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Tuesday, 24 February 2009

Nailing jelly to a tree

Nailing Christians down to accepting homosexuality as part of nature is like trying to nail jelly to a tree – in the case of many of them, anyway.

But there’s no harm in banging away and trying to get the diehard, redneck, conservative types to grow up and stop acting like petulant children over something they don’t like.

And that’s why a call on them to accept gay lifestyles and gay relationships is to be welcomed. The Ekklesia Christian think tank tells us today that merely condemning hate groups such as the Westboro Baptist Church lot from Topeka in Kansas is not enough.

And that, says Ekklesia, has come from four evangelical groups, which have said that “churches need a positive change of heart and mind on homosexuality”. They want Christian acceptance of gay people.

They have called on churches and Christian organisations condemning an American anti-gay hate group to face up to their own discriminatory policies and behaviour – and to embrace conversion.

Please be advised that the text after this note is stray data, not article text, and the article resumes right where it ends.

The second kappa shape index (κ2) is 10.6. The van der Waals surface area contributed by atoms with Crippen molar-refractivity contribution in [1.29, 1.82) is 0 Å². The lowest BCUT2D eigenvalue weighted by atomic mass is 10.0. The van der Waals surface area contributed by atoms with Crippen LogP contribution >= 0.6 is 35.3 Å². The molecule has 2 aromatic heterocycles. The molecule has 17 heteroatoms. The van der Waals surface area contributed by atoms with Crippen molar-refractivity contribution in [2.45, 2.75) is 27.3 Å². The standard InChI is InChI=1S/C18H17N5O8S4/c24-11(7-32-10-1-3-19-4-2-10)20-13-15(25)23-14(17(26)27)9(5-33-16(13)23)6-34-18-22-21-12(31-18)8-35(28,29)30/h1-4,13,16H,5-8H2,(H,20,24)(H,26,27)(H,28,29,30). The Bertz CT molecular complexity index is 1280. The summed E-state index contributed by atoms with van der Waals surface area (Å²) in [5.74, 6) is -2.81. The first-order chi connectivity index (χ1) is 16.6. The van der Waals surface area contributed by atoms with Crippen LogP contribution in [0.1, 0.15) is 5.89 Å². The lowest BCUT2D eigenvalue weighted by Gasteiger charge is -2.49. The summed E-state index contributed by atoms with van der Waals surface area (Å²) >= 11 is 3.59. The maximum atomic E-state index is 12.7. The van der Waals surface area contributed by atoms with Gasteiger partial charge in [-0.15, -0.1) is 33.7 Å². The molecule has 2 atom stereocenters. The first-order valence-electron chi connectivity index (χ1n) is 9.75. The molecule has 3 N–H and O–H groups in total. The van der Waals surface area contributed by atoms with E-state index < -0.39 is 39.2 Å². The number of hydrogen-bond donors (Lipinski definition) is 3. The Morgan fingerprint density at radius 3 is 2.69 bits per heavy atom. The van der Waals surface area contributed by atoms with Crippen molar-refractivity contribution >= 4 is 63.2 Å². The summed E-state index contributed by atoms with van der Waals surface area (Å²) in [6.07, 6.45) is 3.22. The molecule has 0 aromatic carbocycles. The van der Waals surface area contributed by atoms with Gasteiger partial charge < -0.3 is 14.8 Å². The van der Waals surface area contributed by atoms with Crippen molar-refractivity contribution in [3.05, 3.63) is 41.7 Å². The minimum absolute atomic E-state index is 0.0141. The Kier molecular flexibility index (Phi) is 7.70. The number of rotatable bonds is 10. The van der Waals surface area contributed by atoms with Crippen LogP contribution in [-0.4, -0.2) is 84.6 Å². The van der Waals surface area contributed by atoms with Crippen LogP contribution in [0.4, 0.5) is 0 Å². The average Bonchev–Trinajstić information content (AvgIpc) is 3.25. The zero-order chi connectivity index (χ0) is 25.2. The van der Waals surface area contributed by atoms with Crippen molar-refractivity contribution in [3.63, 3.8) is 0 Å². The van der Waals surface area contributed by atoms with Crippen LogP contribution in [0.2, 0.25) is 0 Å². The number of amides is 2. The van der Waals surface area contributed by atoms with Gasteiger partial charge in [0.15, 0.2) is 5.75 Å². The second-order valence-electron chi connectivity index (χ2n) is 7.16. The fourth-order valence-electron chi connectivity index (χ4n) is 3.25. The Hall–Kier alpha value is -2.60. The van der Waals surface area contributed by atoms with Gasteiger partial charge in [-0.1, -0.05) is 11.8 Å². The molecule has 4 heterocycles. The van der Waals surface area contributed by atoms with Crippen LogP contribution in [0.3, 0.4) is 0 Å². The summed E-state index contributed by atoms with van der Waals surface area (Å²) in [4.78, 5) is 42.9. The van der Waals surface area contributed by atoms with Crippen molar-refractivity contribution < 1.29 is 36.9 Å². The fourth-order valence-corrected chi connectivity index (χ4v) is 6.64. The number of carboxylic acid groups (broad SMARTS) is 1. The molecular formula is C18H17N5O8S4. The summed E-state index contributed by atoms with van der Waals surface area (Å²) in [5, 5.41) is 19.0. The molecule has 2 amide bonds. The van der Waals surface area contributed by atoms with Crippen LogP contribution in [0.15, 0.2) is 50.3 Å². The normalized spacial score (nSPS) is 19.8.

Accepting Evangelicals, Courage, the Network of Baptists Affirming Lesbian and Gay Christians and the Evangelical Fellowship for Lesbian & Gay Christians, backed by the Christian think-tank Ekklesia, have issued a joint statement saying that opposition to the Westboro Baptist Church USA’s hate-stance towards gay people does not go far enough.

“The real challenge to evangelicals is to face the need for change themselves,” they say. “This means: engaging more fully and openly with lesbian and gay Christians and accepting them as equal under God; examining the way prejudice against gay people has distorted biblical understanding; prayerfully re-thinking church policies of exclusion and acknowledging the harm they cause; and recognising the growing number of evangelicals who have had a heart-change and now affirm faithful gay relationships.”

Needless to say, Ekklesia is backing the call, keeping the think tank still up there with the Lesbian and Gay Christian Movement among my favourite Christian organisations.

If all Christians had the Ekklesia approach, there’d be little need for us to campaign against primitive and bigoted ideas on sexuality.

However, there are so many Christians, Muslims and people of other belief systems who are so entrenched in the idea that the scriptures mean this, and if they mean this they can’t mean that, that change is unlikely to happen fast.

What can you expect from Bible literalists and the like?

But it can happen. One day at a time, and all that.

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